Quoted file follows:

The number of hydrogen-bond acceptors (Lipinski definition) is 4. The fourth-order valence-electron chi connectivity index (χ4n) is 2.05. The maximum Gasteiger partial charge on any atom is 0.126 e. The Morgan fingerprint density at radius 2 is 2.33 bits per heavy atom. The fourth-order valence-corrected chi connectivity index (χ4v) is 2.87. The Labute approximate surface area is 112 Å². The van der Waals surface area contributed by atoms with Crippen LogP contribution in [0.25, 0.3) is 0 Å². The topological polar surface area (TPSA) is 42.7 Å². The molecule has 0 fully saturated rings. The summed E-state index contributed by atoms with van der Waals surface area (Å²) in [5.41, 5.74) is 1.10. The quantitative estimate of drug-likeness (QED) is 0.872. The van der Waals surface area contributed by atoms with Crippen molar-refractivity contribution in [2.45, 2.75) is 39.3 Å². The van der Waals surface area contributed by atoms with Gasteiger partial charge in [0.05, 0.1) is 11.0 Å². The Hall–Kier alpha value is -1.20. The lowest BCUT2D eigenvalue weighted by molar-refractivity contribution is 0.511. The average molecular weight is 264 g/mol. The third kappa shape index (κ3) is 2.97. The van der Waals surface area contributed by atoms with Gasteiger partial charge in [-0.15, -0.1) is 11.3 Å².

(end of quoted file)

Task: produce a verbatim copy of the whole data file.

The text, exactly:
The number of hydrogen-bond acceptors (Lipinski definition) is 4. The fourth-order valence-electron chi connectivity index (χ4n) is 2.05. The maximum Gasteiger partial charge on any atom is 0.126 e. The Morgan fingerprint density at radius 2 is 2.33 bits per heavy atom. The fourth-order valence-corrected chi connectivity index (χ4v) is 2.87. The Labute approximate surface area is 112 Å². The van der Waals surface area contributed by atoms with Crippen LogP contribution in [0.25, 0.3) is 0 Å². The topological polar surface area (TPSA) is 42.7 Å². The molecule has 0 fully saturated rings. The summed E-state index contributed by atoms with van der Waals surface area (Å²) in [5.41, 5.74) is 1.10. The quantitative estimate of drug-likeness (QED) is 0.872. The van der Waals surface area contributed by atoms with Crippen molar-refractivity contribution in [2.45, 2.75) is 39.3 Å². The van der Waals surface area contributed by atoms with Gasteiger partial charge in [0.05, 0.1) is 11.0 Å². The Hall–Kier alpha value is -1.20. The lowest BCUT2D eigenvalue weighted by molar-refractivity contribution is 0.511. The average molecular weight is 264 g/mol. The third kappa shape index (κ3) is 2.97. The van der Waals surface area contributed by atoms with Gasteiger partial charge in [-0.15, -0.1) is 11.3 Å².